Maybe you could write those BEING words on a list – stick it up on your bathroom mirror, or somewhere to remind you from time to time.  Maybe you could set a reminder in your phone to prompt you periodically “right here, right now, what action can I take that is in the direction of these values?”  Of course, this doesn’t just pertain to school holidays, but it’s as good a time as any to strategically plan/review parenting for a moment.

2. Prompt, notice, acknowledge, celebrate and reward the behaviour you DO want (and not the behaviour you don’t).

If you’re taking your kids somewhere, let them know what behaviour you expect of them (rather than the list of behaviours you don’t want), and when you see it happen, let them know you’ve noticed.  A typical spiel in our car goes like this: “I’m so excited that we’re doing ____ today; and what I really love is the way you two always use your manners and are so polite when we’re out and about.  I love the way you do good listening, and I feel so proud of you when I see you using your good sharing and play skills.  I’m looking forward to your usual exquisitely good behaviour whilst we’re out today.  It’s because of your usual excellent behaviour that we get to do things like this so often.”  Yep, I’m wordy 😉  – and there’s a follow-up in the car on the way home: “Kids, thanks so much for you awesome behaviour today – I noticed this, and this, and this.  I feel so proud of the way you did this, and I especially noticed you doing that even though it was difficult.  The behaviour you demonstrated today makes me want to plan more of these types of activities together.”  I’ve written more previously on this topic here.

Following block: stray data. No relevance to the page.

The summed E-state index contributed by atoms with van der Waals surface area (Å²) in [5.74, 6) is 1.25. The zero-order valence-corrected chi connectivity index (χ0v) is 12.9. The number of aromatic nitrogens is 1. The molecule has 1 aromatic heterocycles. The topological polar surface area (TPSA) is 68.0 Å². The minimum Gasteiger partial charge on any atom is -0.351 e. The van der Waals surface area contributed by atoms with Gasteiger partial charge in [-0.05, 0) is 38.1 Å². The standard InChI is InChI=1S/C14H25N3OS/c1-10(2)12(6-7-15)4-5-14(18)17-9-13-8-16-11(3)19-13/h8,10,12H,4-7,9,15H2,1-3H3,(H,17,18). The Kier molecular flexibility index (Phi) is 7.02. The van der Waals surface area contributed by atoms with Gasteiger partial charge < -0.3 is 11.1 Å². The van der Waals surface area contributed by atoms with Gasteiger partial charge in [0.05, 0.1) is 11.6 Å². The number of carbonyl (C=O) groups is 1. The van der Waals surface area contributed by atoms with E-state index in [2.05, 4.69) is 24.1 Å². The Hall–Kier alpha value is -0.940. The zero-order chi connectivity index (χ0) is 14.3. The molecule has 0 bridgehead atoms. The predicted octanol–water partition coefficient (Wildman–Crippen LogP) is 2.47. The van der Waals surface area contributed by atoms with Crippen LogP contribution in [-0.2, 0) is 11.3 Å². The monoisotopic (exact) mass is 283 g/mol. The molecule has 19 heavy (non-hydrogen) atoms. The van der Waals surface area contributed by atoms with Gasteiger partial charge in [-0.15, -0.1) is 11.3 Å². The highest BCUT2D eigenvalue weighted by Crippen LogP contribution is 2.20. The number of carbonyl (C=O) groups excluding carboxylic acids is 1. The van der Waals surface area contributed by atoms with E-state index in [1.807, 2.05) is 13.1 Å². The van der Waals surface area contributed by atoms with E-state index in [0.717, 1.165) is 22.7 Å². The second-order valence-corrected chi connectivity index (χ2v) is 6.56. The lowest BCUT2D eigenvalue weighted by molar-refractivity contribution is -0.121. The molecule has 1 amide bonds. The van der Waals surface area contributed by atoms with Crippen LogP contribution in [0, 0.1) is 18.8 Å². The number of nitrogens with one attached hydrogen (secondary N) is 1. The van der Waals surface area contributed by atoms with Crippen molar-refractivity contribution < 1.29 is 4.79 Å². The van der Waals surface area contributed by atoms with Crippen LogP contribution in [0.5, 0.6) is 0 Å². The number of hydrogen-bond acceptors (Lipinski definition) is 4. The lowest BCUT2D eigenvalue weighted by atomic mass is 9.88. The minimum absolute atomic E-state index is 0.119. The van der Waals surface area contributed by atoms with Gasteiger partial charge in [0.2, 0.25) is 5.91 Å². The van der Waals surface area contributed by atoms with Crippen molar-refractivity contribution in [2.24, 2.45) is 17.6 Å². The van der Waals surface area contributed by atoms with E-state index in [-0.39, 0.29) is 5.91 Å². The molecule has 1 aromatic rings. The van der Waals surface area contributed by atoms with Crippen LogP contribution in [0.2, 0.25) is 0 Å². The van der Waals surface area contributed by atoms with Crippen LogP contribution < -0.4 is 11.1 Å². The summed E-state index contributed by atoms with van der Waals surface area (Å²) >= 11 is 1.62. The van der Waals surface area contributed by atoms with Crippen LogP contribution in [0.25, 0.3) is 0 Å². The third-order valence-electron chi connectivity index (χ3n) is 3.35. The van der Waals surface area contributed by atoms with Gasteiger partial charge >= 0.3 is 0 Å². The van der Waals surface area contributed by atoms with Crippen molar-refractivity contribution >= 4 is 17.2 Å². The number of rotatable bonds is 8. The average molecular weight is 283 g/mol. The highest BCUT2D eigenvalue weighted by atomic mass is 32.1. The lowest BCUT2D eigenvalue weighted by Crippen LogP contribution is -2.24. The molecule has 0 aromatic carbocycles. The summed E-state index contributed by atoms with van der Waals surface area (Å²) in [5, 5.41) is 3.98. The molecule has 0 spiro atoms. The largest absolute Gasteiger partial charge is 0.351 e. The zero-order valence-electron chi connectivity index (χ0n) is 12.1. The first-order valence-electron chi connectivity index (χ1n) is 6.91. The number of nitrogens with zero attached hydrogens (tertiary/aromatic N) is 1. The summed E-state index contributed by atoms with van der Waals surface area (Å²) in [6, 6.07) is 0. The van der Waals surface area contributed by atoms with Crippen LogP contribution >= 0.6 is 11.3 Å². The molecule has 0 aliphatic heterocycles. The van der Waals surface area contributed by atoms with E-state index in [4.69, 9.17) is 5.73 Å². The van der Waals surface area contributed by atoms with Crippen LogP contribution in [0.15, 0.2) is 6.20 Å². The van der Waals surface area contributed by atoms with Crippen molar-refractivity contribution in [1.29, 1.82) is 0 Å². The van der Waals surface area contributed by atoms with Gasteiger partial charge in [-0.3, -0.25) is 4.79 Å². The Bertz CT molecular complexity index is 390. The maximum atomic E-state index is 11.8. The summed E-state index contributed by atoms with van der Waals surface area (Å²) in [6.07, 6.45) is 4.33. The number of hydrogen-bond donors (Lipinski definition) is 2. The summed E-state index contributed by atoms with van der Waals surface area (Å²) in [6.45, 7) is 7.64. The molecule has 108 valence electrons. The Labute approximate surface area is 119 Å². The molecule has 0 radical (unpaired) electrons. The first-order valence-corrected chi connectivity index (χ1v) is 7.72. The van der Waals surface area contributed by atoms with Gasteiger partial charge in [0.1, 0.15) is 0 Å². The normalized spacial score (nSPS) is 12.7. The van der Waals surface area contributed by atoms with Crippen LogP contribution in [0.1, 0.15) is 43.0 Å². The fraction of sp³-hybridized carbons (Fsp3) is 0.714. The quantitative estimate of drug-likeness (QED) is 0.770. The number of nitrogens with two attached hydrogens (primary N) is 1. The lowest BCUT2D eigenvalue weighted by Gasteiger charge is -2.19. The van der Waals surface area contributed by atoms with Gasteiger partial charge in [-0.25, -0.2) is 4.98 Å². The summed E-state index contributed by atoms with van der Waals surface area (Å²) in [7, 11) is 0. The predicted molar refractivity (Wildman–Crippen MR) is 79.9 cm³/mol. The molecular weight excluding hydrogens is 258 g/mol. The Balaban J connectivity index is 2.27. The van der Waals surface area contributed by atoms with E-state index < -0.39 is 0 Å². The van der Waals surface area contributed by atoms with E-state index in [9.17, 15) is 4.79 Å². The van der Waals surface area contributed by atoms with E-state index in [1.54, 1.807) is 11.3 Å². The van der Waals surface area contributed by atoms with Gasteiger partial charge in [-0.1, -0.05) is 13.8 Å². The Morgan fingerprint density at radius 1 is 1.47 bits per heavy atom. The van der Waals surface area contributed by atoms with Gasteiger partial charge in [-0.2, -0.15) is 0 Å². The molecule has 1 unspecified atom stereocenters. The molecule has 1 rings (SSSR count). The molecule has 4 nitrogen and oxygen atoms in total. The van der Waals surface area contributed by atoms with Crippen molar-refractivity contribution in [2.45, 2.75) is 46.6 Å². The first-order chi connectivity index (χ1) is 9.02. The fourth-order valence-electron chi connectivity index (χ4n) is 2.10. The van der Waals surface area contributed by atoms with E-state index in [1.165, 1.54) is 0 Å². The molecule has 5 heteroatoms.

3. Not all routines need a holiday

Many young children thrive best when they can predict what comes next.  School terms are full of predictable routines – both within the classroom, and out of school commitments.  The break from the monotony of making school lunches; being able to stay in PJs until 10am; or relaxing around bedtime routines can be what some parents (me, pick me) particularly look forward to.  It’s okay to relax and change routines in the holidays – just be aware that some kids still need some structure around this.  They don’t always have the insight to say “my life lacks predictability right now and I’m feeling anxious” – so you may cop it behaviourally instead.  Talk with you child about what the plan for the next day is, and if they need it, give them a visual reminder.  If you have a few days that are more chaotic / ad hoc / full of people / extra late nights, etc, give your child some grace to not be at their behavioural best.